The great benefit of this minimal burst of cultural altruism is that it helps to assuage white guilt for the broken treaties and the genocidal efforts of our forebears, without actually doing anything. After all, the name Bde Maka Ska brings us back to the early 19th century, when the Dakota people lived on the shores of the lake in great numbers. We can hark back to a time when the ills of civilization had not yet spoiled these lands west of the Mississippi. Such lofty nostalgia is intoxicating — and diverting.
For if we immerse ourselves in an idealized reverie, we can ignore the actual Native people now living in the Twin Cities and beyond. That’s a big relief, because who wants to think about the low graduation rates of Native children, the trafficking epidemic victimizing Native women and the encampment of homeless people along Franklin Avenue? Yes, it is a good trade to only have to remember a new name for a lake, and not to be bothered by someone else’s problems. And we get to keep the land, after all.
We get to shed additional white guilt by shunning the name of John C. Calhoun. Now, he actually was connected to the area — though he didn’t visit. As secretary of war, Calhoun authorized the purchase of land and the building of Fort Snelling, the first foray into the future Minnesota by the U.S. government. Nevertheless, we can no longer honor a Southern slaveholder in our Yankee state.
It is a point of pride and inner satisfaction to take a strong stance opposing slavery. It is a conviction I will take to the grave. A friend of a friend on Facebook recently wrote, “I’m not a racist — my great-great-grandfather fought in the Civil War!”
Truth be told, being antislavery is not quite the same thing as being anti-racism, but it is a lot less work. To truly fight racism, we would have to figure out how to dismantle its institutional structures and enlighten the attitudes of the majority of white Minnesotans who have no black friends — or any friends of color. We would also have to address the disparities in housing, employment and education that make the Twin Cities the fourth-worst place in America for blacks to live, according to USA Today.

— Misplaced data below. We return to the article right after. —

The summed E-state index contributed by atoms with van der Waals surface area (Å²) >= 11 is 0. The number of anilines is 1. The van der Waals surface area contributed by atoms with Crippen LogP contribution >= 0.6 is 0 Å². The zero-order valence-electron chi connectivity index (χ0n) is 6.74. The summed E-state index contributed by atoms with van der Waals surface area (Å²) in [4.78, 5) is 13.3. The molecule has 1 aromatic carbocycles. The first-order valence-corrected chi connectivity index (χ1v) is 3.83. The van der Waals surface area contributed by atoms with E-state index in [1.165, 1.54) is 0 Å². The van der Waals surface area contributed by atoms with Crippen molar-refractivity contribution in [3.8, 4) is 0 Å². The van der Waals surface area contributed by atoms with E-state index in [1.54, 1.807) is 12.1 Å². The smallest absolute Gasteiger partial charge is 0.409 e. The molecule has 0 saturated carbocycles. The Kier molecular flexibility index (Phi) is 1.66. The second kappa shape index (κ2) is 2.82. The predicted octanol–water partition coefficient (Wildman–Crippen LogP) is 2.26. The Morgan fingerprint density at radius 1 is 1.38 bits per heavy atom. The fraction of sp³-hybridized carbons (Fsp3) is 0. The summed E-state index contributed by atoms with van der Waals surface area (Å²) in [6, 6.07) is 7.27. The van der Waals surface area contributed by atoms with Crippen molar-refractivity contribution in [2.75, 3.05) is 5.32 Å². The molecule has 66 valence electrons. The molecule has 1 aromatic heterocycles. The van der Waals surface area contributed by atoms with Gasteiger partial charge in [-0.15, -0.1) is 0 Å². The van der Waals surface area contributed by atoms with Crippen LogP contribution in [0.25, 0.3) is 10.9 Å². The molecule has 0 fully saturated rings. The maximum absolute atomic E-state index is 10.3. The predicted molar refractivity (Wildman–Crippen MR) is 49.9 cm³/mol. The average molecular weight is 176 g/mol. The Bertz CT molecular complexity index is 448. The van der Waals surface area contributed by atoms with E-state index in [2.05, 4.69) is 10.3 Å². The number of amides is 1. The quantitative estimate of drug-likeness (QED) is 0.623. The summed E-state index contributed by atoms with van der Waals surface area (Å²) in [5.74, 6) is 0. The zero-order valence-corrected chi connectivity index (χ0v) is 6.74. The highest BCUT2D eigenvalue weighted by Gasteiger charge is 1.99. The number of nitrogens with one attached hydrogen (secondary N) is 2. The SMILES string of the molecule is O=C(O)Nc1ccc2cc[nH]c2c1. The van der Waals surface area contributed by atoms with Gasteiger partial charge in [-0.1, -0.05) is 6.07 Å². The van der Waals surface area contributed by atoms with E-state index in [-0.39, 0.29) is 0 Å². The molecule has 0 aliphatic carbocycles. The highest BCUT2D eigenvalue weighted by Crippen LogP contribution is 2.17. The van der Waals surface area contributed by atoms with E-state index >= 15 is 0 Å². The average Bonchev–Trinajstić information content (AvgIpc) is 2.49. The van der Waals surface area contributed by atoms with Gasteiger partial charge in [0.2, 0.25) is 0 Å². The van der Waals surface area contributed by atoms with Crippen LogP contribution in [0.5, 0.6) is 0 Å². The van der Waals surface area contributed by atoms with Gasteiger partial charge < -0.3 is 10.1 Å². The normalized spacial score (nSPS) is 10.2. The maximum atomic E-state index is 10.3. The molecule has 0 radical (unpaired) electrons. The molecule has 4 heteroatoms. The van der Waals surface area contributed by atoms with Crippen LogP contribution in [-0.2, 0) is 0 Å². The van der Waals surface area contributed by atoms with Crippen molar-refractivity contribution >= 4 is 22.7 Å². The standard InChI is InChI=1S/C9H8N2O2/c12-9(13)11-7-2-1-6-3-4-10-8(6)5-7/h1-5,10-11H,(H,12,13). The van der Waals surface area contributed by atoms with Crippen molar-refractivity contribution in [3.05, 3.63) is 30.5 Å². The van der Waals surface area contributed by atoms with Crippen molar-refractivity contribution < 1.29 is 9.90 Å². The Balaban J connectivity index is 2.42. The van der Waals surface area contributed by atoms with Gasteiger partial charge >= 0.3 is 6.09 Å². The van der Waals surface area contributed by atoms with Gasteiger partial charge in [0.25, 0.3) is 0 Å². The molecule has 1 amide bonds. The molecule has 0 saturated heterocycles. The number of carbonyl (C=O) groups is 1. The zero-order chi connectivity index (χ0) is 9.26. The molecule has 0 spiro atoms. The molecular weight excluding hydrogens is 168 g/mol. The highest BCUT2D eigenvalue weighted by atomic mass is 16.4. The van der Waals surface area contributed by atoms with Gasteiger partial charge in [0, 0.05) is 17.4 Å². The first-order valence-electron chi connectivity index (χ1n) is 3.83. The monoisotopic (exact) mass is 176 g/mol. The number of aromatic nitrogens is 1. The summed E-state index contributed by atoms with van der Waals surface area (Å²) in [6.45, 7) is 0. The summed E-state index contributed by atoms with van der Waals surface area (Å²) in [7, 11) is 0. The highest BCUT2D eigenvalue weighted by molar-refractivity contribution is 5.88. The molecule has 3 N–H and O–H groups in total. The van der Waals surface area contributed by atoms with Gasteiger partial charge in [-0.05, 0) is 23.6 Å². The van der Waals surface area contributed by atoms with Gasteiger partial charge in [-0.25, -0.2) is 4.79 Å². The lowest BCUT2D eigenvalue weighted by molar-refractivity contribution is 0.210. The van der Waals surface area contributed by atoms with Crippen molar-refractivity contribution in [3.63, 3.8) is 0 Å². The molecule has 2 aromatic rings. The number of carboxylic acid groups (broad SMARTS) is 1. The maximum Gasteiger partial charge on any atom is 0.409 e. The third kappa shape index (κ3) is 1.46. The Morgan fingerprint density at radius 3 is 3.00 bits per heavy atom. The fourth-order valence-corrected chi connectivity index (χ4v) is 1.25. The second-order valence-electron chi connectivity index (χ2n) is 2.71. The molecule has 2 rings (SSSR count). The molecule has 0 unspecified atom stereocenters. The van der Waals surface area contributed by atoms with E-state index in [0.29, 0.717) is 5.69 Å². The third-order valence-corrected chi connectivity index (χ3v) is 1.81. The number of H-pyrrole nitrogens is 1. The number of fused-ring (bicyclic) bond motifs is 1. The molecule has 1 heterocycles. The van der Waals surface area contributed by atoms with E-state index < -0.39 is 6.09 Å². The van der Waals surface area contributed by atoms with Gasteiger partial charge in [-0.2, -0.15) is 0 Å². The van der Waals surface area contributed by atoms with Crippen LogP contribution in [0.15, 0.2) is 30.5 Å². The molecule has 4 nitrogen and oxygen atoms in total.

Sorry, but I’m just too busy to deal with it. I’m against slavery. Isn’t that enough?
Recently, the debate has moved into the 20th century with a proposal to change the names of some of the important buildings at the University of Minnesota: Coffman, Middlebrook and Nicholson. Historical retrospection has revealed that these namesake leaders all supported racial segregation in dorms, a policy we cannot condone.
As someone who has earned two degrees at the U, I am honored to stand with my alma mater to firmly oppose racial segregation in absolutely all of its dormitories. And that includes Jews.
There. I feel better getting that on the record. Most importantly, it is another opportunity to shed some white guilt, without having to actually look into the status of racism on campus, diversity among the faculty or anything of the sort.
It is with a warm heart and clear conscience that I endorse the name changes of these buildings. All I ask is that they pick new names that are easy to remember, because I don’t want to tax my brain.
Steve LeBeau, of St. Paul, is a writer, editor and producer and host of the WCCO Radio podcast “Synapse: Think Tank of the Air” (firstname.lastname@example.org).